Q&A: We Chat with Art Curator Mariangela Capuzzo About Why Art Matters on Silversea’s Cruise Ships

For 16 years, Mariangela Capuzzo has collaborated with cruise lines, finding just the right artworks to convey and enhance the sensibility of each ship, both new builds and refurbishments. More than 25 vessels bear witness to her expertise. The latest is Silversea’s Silver Nova.

The job goes beyond what you might expect. She and her team from International Corporate Art, or ICArt, continually visit art fairs and artist studios around the globe to stay abreast of artistic work that might mesh with future projects. The company, based in Miami, Oslo, Norway, and Madrid, consults closely with cruise line executives after the ships’ architects and interior designers have shaped each public space. At that point, they understand how to curate the art, such as the ceiling mural by Artur Sula (pictured above; you’ll find it in Silver Nova’s library).

Engineering is part of the equation; each artwork must withstand the vibrations and movement inherent to the marine environment.

But her team doesn’t simply find works and place them. Nearly all of the artworks aboard Silver Nova have been commissioned for specific locations. That requires intimate familiarity with each artist’s capabilities and practice. It means ongoing and close communication as the works progress, especially when nearly all communication is digital. When a project appears to be going sideways, it means jumping on a plane to get it back on track.

‘We’re telling a story; we’re not just putting up something that looks good.’

Mariangela Capuzzo, chief creative officer, ICArt

Aiding the process is the team’s international nature. Capuzzo, chief creative officer, consults closely with Silversea’s leadership, the artists and her curatorial team, which includes Madrid-based Marta Valea Castellote. Oslo-based Johanne Sofie Amtedal and Frederik Caspar Holst serve as art consultants.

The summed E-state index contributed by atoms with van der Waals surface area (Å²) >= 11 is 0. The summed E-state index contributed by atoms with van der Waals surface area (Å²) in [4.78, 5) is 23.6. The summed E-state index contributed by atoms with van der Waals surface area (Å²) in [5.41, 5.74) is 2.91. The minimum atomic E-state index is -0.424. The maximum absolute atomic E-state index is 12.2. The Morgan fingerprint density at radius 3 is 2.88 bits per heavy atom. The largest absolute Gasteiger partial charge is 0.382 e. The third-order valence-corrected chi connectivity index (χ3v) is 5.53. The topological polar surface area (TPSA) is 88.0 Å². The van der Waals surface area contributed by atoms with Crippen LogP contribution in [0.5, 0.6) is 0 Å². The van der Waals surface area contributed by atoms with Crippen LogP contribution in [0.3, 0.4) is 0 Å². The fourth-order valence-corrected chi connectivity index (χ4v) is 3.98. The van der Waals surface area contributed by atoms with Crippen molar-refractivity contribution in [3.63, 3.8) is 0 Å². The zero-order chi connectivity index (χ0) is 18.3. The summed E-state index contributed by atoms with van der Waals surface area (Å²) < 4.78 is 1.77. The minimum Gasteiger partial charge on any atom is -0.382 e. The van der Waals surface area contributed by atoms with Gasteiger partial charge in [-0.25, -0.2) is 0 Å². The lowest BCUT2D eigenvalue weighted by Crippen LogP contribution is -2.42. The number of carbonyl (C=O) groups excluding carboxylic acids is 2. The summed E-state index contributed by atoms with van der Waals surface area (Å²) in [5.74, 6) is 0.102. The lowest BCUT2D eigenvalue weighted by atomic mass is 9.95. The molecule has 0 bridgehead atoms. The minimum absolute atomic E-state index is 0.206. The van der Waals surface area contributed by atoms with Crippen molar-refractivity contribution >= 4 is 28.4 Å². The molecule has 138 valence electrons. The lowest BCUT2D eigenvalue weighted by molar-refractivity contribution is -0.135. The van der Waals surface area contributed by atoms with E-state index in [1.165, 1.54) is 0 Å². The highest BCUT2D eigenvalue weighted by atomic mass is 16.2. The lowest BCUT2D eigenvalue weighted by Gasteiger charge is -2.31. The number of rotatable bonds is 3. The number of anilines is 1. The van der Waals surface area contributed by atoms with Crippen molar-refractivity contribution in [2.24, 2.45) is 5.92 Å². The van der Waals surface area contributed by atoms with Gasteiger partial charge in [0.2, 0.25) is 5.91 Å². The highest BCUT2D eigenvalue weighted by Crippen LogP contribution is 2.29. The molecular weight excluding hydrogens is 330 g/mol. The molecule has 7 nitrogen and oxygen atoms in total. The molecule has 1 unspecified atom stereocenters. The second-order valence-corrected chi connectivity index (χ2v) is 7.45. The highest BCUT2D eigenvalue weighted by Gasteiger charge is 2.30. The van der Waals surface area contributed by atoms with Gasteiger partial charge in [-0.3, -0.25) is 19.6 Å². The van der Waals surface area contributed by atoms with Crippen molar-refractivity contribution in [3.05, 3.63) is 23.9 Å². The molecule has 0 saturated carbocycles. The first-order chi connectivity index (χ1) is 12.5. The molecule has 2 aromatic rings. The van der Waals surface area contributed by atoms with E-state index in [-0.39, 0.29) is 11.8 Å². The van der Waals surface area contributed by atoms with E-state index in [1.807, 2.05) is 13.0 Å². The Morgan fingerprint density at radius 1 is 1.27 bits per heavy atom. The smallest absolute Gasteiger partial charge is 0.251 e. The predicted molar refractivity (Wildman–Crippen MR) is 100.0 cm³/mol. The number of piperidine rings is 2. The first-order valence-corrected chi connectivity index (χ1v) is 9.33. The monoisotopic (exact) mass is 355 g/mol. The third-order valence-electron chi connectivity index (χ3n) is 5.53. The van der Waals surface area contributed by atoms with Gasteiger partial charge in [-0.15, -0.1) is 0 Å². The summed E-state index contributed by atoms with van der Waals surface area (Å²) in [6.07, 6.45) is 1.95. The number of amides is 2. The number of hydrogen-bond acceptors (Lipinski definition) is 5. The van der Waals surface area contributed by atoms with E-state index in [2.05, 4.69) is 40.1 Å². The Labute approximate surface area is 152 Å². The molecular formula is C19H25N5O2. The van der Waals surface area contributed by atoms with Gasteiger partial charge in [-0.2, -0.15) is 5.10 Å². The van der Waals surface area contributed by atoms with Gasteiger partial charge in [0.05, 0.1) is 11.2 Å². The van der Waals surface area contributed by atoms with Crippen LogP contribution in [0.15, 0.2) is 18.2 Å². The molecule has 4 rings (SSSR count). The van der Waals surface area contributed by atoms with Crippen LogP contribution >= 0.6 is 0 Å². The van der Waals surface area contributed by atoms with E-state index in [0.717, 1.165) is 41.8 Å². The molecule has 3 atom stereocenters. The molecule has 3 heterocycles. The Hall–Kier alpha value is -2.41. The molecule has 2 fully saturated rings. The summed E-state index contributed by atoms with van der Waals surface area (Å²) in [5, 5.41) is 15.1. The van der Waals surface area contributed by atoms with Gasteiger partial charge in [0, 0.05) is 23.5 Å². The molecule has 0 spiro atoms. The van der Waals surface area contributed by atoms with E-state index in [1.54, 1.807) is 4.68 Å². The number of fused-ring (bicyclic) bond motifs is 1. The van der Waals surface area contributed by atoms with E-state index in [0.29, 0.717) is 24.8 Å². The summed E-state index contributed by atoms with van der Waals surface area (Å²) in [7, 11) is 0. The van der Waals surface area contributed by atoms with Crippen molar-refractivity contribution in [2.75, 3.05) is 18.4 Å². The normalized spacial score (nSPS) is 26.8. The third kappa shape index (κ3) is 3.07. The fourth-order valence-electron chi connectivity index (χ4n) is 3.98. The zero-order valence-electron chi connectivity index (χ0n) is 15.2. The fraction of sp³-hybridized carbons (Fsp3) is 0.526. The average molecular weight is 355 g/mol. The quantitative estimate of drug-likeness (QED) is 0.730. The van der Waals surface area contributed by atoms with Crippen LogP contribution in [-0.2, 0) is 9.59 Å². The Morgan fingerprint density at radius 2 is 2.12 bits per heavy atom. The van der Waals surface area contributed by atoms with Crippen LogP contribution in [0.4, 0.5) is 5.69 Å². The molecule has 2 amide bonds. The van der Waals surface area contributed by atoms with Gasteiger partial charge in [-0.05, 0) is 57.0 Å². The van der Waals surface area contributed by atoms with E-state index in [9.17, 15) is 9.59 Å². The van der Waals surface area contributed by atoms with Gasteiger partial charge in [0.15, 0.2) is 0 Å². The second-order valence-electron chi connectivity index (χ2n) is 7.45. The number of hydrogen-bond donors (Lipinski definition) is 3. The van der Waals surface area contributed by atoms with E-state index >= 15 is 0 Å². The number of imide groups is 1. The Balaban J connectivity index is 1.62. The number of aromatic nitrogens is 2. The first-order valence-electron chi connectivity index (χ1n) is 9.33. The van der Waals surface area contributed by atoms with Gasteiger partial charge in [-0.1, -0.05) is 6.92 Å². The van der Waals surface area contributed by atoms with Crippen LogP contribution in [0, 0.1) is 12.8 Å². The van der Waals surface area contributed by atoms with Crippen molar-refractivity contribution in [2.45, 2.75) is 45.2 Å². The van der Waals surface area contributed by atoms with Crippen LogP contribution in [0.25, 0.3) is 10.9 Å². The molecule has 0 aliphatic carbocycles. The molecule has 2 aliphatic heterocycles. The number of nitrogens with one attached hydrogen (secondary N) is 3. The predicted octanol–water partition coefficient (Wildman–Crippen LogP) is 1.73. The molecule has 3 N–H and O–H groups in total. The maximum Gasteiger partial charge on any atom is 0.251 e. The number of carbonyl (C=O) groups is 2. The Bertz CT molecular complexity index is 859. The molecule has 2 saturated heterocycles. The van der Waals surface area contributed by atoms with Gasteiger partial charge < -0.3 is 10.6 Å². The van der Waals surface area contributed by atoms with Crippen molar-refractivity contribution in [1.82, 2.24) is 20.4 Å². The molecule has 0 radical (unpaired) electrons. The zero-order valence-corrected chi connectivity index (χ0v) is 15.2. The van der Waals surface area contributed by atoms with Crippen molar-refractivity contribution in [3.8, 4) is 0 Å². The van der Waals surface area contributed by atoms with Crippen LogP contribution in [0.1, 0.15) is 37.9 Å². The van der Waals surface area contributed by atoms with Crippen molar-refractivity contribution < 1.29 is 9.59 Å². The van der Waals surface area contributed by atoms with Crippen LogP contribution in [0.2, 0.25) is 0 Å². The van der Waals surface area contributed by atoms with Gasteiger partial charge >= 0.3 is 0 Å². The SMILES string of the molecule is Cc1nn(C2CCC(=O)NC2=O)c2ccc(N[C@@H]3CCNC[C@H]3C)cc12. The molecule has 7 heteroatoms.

In a question-and-answer session, Capuzzo and I discussed the hundreds of artworks on board Silver Nova, the international artists commissioned to create them and how the works enhance the travel experience.

Question: Why does it matter that a ship like Silver Nova has art on board versus just having attractive decoration?

“Yoruba Crown,” by Delphine Diallo

Mariangela Capuzzo: Art adds to the level of meaning of the experience of being on board. It captures people’s intellect and imagination. Our job is to create a visual aesthetic impact that sparks curiosity when it comes to the medium and that lives well and supports the narrative of the ship. I think it’s an added value for the guests on board.

We’re telling a story; we’re not just putting up something that looks good. You can really understand the artist and their intention. We have signage that accompanies all of this so people can better understand the work.

Q: Art sparks our interest. It moves us. We live in a society that is moved by beauty. How does the process start?

Mara Fabbro’s work hangs in the Atlantide restaurant on Silver Nova.

Capuzzo: The narrative we tell with the art is inspired by the name of the ship, in this case Silver Nova.

Our curatorial direction is to “shine a light” on a new way of sensing, a new way of being, a new way of discovering. The art program on Silver Nova brings together an international art collection that sparks curiosity…a visual journey, exploring the new and the next. It’s about exploring the cultures of the world, exploring destinations.

It’s creating that sense of discovery, that sense of wanting to know more, of wanting to engage with and explore the new and the next. We want to create this experience from different perspectives.